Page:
Introduction to the verb cocoter
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The English translation of the French verb cocoter is “to cackle” or “to gossip.” It is pronounced as “koh-koh-teh.”
Cocoter comes from the French word “cocotte,” which means “chicken.” This verb is often used in everyday French in the Conditionnel Passé tense, which expresses a hypothetical or possible action in the past.
Three examples of its usage in this tense are:
Si j’avais su, j’aurais cocoté sur lui toute la journée. (If I had known, I would have gossiped about him all day.)
Elle aurait cocoté avec ses copines si elle n’était pas tombée malade. (She would have gossiped with her friends if she hadn’t gotten sick.)
Nous aurions cocoté sur nos voisins si nous avions été plus curieux. (We would have cackled about our neighbors if we had been more curious.)
Table of the Conditionnel Passé (Conditional Past) Tense Conjugation of cocoter
||Si tu étais venue, j’aurais cocoté.
||If you had come, I would have gossiped.
||Tu aurais cocoté avec nous.
||You would have gossiped with us.
||Il aurait cocoté avec eux.
||He would have gossiped with them.
||Elle aurait cocoté tout l’après-midi.
||She would have gossiped all afternoon.
||On aurait cocoté à la fête.
||One would have gossiped at the party.
||Nous aurions cocoté de tout.
||We would have gossiped about everything.
||Vous auriez cocoté avec elle.
||You would have gossiped with her.
||Ils auraient cocoté sur leurs voisins.
||They would have gossiped about their neighbors.
||Elles auraient cocoté pendant des heures.
||They (female) would have gossiped for hours.
Other Conjugations for Cocoter.
Le Present (Present Tense) Conjugation of the French Verb cocoter
Imparfait (Imperfect) Tense Conjugation of the French Verb cocoter
Passé Simple (Simple Past) Tense Conjugation of the French Verb cocoter
Passé Composé (Present Perfect) Tense Conjugation of the French Verb cocoter
Futur Simple (Simple Future) Tense Conjugation of the French Verb cocoter
Futur Proche (Near Future) Tense Conjugation of the French Verb cocoter
Plus-que-parfait (Pluperfect) Tense Conjugation of the French Verb cocoter
Passé Antérieur (Past Anterior) Tense Conjugation of the French Verb cocoter
Futur Antérieur (Future Anterior) Tense Conjugation of the French Verb cocoter
Subjonctif Présent (Subjunctive Present) Tense Conjugation of the French Verb cocoter
Subjonctif Passé (Subjunctive Past) Tense Conjugation of the French Verb cocoter
Subjonctif Imparfait (Subjunctive Imperfect) Tense Conjugation of the French Verb cocoter
Subjonctif Plus-que-parfait (Subjunctive Pluperfect) Tense Conjugation of the French Verb cocoter
Conditionnel Présent (Conditional Present) Tense Conjugation of the French Verb cocoter
Conditionnel Passé (Conditional Past) Tense Conjugation of the French Verb cocoter (this article)
L’impératif Présent (Imperative Present) Tense Conjugation of the French Verb cocoter
L’infinitif Présent (Infinitive Present) Tense Conjugation of the French Verb cocoter
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Cocoter – About the French Conditionnel Passé (Conditional Past) Tense
The French “Conditionnel Passé” is a compound tense used to express hypothetical or unreal actions in the past. It is formed by combining the conditional of the auxiliary verb “avoir” or “être” and the past participle of the main verb.
Start with the conditional of the auxiliary verb: For most verbs, use “aurais” (for “avoir”) or “serais” (for “être”) as the conditional form.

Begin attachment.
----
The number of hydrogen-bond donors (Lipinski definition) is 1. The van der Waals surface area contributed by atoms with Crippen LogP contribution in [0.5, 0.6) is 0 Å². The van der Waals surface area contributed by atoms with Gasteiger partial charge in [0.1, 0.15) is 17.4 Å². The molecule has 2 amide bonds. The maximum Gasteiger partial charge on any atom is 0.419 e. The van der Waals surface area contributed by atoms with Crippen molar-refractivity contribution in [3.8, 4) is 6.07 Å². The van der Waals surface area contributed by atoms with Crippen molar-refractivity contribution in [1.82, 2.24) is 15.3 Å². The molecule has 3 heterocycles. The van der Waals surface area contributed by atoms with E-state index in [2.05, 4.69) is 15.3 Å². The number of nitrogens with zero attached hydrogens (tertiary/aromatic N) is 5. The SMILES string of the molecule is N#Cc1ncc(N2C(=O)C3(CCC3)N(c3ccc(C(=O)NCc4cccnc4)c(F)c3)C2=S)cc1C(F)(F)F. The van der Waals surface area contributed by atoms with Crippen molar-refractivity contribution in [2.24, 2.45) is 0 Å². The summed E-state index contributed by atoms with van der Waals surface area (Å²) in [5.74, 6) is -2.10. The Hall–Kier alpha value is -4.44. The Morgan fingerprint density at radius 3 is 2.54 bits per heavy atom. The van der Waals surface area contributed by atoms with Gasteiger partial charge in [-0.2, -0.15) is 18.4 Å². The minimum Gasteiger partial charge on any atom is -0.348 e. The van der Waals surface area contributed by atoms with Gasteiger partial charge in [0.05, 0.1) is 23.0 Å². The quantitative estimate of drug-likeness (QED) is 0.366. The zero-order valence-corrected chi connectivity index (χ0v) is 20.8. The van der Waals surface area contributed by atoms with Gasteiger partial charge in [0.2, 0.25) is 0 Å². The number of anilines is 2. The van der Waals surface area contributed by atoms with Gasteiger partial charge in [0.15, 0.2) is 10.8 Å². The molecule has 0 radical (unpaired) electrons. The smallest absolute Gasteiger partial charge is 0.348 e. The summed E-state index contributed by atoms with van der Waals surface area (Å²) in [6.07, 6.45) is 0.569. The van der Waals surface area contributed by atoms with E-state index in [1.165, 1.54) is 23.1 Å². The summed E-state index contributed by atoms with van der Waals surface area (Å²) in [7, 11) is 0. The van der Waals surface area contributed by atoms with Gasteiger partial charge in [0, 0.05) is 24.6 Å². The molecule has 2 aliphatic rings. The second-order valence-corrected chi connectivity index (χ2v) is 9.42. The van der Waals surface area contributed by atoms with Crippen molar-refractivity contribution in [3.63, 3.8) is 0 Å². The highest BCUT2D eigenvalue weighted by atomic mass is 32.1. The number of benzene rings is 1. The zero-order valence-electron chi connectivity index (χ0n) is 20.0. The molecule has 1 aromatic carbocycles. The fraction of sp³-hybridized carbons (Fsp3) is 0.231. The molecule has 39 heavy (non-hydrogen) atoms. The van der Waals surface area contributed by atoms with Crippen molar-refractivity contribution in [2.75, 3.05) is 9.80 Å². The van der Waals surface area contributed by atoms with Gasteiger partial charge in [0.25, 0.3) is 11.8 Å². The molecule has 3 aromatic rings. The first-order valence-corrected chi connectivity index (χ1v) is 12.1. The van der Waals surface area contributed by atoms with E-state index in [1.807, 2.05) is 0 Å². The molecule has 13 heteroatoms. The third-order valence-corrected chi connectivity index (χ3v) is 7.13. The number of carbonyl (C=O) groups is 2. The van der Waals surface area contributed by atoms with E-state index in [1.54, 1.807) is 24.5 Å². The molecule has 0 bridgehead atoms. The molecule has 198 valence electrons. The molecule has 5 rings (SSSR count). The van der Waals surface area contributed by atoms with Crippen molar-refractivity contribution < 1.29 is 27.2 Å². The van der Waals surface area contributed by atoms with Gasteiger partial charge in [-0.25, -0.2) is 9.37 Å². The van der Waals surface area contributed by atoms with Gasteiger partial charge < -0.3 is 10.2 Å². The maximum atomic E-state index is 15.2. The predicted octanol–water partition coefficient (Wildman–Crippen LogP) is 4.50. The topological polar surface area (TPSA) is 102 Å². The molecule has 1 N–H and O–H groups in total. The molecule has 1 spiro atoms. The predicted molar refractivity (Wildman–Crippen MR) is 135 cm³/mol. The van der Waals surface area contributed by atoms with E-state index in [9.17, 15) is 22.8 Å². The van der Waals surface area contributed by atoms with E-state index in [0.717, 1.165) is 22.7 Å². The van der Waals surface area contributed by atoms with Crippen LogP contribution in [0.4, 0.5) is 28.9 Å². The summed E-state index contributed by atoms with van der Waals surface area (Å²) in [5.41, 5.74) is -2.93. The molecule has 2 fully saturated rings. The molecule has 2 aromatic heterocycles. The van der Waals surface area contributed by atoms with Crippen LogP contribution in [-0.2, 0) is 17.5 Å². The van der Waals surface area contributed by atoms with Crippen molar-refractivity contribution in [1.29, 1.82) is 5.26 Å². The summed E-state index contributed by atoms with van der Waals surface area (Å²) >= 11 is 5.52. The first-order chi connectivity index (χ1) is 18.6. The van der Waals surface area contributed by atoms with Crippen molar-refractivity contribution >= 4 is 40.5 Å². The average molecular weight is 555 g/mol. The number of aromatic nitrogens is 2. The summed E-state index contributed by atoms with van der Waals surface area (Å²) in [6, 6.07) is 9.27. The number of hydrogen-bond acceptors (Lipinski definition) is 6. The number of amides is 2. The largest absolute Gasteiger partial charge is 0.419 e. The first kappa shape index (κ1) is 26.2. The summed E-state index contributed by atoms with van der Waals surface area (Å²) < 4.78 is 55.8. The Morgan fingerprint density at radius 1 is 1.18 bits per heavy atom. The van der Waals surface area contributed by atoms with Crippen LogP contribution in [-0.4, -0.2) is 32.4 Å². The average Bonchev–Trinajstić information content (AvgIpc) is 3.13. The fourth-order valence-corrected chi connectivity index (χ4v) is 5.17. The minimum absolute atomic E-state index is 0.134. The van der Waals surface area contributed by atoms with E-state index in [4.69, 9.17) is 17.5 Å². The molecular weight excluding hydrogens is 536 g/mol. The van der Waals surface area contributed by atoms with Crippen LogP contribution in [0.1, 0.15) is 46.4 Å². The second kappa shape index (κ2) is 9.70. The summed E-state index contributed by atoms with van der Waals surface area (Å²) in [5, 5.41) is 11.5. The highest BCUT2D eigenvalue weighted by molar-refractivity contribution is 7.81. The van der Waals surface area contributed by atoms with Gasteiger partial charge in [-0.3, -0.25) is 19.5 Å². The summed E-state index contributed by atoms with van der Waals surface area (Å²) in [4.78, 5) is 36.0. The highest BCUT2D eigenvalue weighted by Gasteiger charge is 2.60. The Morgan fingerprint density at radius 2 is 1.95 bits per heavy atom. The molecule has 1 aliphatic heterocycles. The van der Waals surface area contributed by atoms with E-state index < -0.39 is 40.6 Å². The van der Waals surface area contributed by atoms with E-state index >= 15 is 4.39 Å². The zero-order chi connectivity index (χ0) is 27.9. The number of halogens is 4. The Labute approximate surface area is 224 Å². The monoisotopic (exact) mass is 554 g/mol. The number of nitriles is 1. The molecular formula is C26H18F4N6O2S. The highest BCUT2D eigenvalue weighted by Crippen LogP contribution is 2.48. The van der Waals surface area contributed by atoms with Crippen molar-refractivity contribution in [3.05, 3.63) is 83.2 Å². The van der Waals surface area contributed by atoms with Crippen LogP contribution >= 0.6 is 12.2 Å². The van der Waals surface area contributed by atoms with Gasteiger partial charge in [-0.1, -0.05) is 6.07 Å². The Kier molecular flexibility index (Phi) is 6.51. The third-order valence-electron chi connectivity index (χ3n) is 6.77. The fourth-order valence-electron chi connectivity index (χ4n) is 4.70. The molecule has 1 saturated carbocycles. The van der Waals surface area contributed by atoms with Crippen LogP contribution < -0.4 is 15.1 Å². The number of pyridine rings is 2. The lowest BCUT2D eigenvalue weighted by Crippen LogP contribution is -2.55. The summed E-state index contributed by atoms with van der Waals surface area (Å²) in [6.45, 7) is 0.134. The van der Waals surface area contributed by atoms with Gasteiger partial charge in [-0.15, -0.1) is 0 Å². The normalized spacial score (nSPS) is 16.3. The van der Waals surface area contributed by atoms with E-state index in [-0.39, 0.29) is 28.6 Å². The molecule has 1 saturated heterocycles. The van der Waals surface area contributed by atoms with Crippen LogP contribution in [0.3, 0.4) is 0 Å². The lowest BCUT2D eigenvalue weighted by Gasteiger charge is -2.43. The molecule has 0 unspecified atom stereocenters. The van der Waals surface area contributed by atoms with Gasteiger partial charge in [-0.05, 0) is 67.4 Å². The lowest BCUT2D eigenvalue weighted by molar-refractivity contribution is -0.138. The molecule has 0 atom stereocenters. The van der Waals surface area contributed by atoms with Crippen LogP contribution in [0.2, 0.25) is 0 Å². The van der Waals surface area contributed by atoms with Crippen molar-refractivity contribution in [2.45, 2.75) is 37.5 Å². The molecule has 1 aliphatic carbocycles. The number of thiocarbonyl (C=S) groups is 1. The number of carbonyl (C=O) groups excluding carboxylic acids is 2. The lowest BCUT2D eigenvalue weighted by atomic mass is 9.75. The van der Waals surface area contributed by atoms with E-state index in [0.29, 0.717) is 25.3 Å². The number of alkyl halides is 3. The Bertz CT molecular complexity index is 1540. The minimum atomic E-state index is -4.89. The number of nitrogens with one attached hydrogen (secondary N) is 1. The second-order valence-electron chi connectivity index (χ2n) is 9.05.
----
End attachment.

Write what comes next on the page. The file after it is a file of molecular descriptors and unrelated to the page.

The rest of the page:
With “avoir”: j’aurais, tu aurais, il/elle/on aurait, nous aurions, vous auriez, ils/elles auraient.
With “être”: je serais, tu serais, il/elle/on serait, nous serions, vous seriez, ils/elles seraient.
Add the past participle of the main verb to this conditional form.
For example, if you want to say “I would have done,” you would use “j’aurais fait.” If you want to say “She would have gone,” you would use “elle serait allée.”
Common Everyday Usage Patterns
Expressing Unreal Past Scenarios
The Conditionnel Passé is often used to talk about actions that did not happen in the past, but you are speculating about what would have occurred if they had. It’s a way to discuss hypothetical situations in the past.
Si j’avais su, je t’aurais aidé. (If I had known, I would have helped you.)
Il serait venu s’il avait eu le temps. (He would have come if he had had the time.)
Polite Requests or Suggestions
It can be used to make polite requests or suggestions in the past.
Pourriez-vous m’aider, s’il vous plaît ? (Could you have helped me, please?)
Expressing Doubt or Uncertainty
It can convey doubt or uncertainty regarding past events.
Il aurait peut-être oublié notre rendez-vous. (He might have forgotten our appointment.)
Interactions with Other Tenses
You can use the Conditionnel Passé in combination with the conditional present to describe past actions that were hypothetical at the time they were spoken about. J’aurais aimé que tu m’appelles hier. (I would have liked you to call me yesterday.)
Indicative Past Tenses
You might use the Conditionnel Passé alongside indicative past tenses like the passé composé to contrast hypothetical and real past events. Il est venu hier, mais s’il avait pu, il serait venu la semaine dernière. (He came yesterday, but if he could have, he would have come last week.)
In some cases, you can use the Conditionnel Passé in combination with the conditional future to discuss unreal past events that could have consequences in the future. Si j’avais réussi mon examen, j’aurais un meilleur travail. (If I had passed my exam, I would have a better job.)
In summary, the Conditionnel Passé is used to express hypothetical or unreal actions in the past. It is often used in conjunction with other tenses to convey various nuances in French, allowing speakers to discuss imaginary past scenarios, make polite requests, or express doubt about past events.
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